No Exit: Sociology Meets Air Travel
When I was in high school I was really into existentialism. Not a surprise, considering that teens are often trying to figure out the meaning of their lives (even though existentialists consider life to be without inherent meaning…but I digress).
One of my favorites was the Jean-Paul Sartre play, No Exit. If memory serves, the play is about a group of people, each seriously flawed in their own way, who had to spend eternity together. To paraphrase Sartre’s point, “hell is other people.”
For some reason this idea really struck a chord with me when we read it in my 12th grade world literature class. Other people can really help create friction that otherwise might not exist. (The irony that I would become a sociologist is not lost on me, by the way).
This thought occurred to me on a recent flight. As in Sartre’s play, I was placed in close quarters with a selection of strangers, each with their own unique set of characteristics. Although I thankfully will not spend eternity with them, for the four hours of the flight’s duration we had to learn to negotiate relationships with one another and manage our emotions in the process.
Our challenge began immediately upon boarding. There was someone sitting in my aisle seat, so I had to ask her to move. She did, reluctantly leaving her eleven-year-old son sitting in the middle seat. As I was getting settled in, the woman asked him repeatedly if he was okay from her middle seat across the aisle.
Each time he answered that he was, but within minutes she asked if I wouldn’t mind sitting in her middle seat just for take off, that I could move back for the flight, and then we could switch again when the plane descended. I said we should just switch, that I didn’t want to move back and forth. I admit I was less than gracious about exchanging seats, until I saw a rather attractive man who had the window seat now next to me, which seemed like a just reward.
So I fully admit to being part of the friction, which increased when I asked the flight attendant if I could use the bathroom in first class before the flight left, since it was much closer than walking to the back of the plane as people were getting seated. She was clearly annoyed but agreed.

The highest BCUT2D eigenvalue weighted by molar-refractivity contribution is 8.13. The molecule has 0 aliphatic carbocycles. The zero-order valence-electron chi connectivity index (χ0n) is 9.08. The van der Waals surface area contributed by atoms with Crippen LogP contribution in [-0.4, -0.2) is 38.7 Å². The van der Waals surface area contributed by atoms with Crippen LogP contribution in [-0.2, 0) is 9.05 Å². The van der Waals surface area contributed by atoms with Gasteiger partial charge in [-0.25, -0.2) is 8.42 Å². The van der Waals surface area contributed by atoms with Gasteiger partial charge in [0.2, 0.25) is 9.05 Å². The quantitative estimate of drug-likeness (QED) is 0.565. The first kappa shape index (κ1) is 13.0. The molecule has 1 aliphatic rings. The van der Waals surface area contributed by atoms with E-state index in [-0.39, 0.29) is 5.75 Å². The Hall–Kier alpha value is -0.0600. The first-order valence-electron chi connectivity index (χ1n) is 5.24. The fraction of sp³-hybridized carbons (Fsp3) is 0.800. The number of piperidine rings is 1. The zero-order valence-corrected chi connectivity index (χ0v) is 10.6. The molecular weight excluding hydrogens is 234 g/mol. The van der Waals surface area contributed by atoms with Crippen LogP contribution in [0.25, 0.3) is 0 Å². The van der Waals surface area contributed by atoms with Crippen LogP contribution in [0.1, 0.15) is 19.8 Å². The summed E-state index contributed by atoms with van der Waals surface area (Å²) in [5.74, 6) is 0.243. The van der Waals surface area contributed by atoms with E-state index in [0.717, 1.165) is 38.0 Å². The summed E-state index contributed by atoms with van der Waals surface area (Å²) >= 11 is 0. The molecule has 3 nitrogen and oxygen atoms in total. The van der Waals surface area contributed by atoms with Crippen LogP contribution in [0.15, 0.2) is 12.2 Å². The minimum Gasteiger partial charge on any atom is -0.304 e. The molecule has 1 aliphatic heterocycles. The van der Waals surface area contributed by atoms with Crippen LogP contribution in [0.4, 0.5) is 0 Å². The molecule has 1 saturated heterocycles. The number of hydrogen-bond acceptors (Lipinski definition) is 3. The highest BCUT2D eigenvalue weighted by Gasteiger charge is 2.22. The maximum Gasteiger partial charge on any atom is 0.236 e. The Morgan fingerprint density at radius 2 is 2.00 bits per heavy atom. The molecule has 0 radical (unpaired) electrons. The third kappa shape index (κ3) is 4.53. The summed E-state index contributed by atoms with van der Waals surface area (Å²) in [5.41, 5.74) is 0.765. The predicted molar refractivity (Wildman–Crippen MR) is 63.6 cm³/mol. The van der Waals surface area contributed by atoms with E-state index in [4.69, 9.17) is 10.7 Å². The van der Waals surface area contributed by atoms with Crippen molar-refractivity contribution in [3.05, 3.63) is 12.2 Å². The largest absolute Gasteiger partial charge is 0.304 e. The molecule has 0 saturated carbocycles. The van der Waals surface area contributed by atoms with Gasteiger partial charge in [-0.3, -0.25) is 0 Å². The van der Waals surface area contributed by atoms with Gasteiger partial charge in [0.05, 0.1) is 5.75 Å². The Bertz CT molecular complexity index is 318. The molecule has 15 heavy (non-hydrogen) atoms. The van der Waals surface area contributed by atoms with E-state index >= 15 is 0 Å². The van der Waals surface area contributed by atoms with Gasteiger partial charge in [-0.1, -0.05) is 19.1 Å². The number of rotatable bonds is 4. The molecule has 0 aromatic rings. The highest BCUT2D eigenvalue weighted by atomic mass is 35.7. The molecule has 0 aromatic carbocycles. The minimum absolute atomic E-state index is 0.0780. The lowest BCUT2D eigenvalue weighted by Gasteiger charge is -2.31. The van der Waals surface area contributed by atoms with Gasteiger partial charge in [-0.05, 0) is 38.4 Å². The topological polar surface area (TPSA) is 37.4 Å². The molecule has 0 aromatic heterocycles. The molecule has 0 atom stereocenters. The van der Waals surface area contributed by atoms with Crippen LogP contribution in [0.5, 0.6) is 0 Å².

This type of social situation produces all sorts of opportunities to breach norms and challenge what we think are agreed upon social rules. I gave up a highly valued aisle seat for the least valued middle seat. I also crossed “class” lines by using the bathroom in the wrong cabin.
Other social rules get tested while flying too. The young woman in front of me chatted quite loudly with her seat mate for a good part of the flight. It was obvious from the conversation that they did not know each other, as they talked about where they lived and the weather in their respective homes.
Nothing is unusual about this, except that the loud conversation was continually peppered with profanity. I had the sense that the man next to me was annoyed too, but neither of us said anything to each other or to her.
I thought about this for a few minutes—what would I say? Do I ask the flight attendant to remind her of the unwritten social rule to watch your language? She might have thought that since only adults were immediately next to her and behind her it was totally acceptable to use the f-word as her favorite adjective. Or maybe she was trying to bond with her similarly-aged seat mate by using words she thought might connote familiarity.
The other people surrounding me carried on conversations too: where they grew up, where they live now, favorite restaurants in their destination city, places to shop, and so forth. This type of conversation seems quite acceptable under the circumstances, yet for those trying to sleep (as I was) any talk was disturbing.
In fairness, I’m sure sitting next to me was not so great either. I had a raging cold and spent the entire flight blowing my nose and sucking on cough drops. Because of the absence of personal space, there is a good chance that these unsuspecting strangers left the flight with my germs.
When the plane landed, I couldn’t wait to get out of there and leave my temporary intimates forever. I learned more about them that I wanted to (the lady next to me had ten children, the man next to me played fantasy soccer league on his Mac, even after the flight attendant asked us to turn off all electronic devices).
But with the critical distance of walking through the airport terminal, I realized the absurdity of my irritation. After all, I safely traveled more than 2,000 miles in four hours. The flight was smooth, landed and departed on time. They even served a hot meal in coach (yes, Continental still does that!), and the only challenge was in negotiating being so close to other people.
This experience reminded me that unspoken rules often contradict each other; while some people might prefer that one rule be followed, others might be following another. Is hell other people? I wouldn’t go that far, but we do present challenges to each other when we are in close quarters with no exit.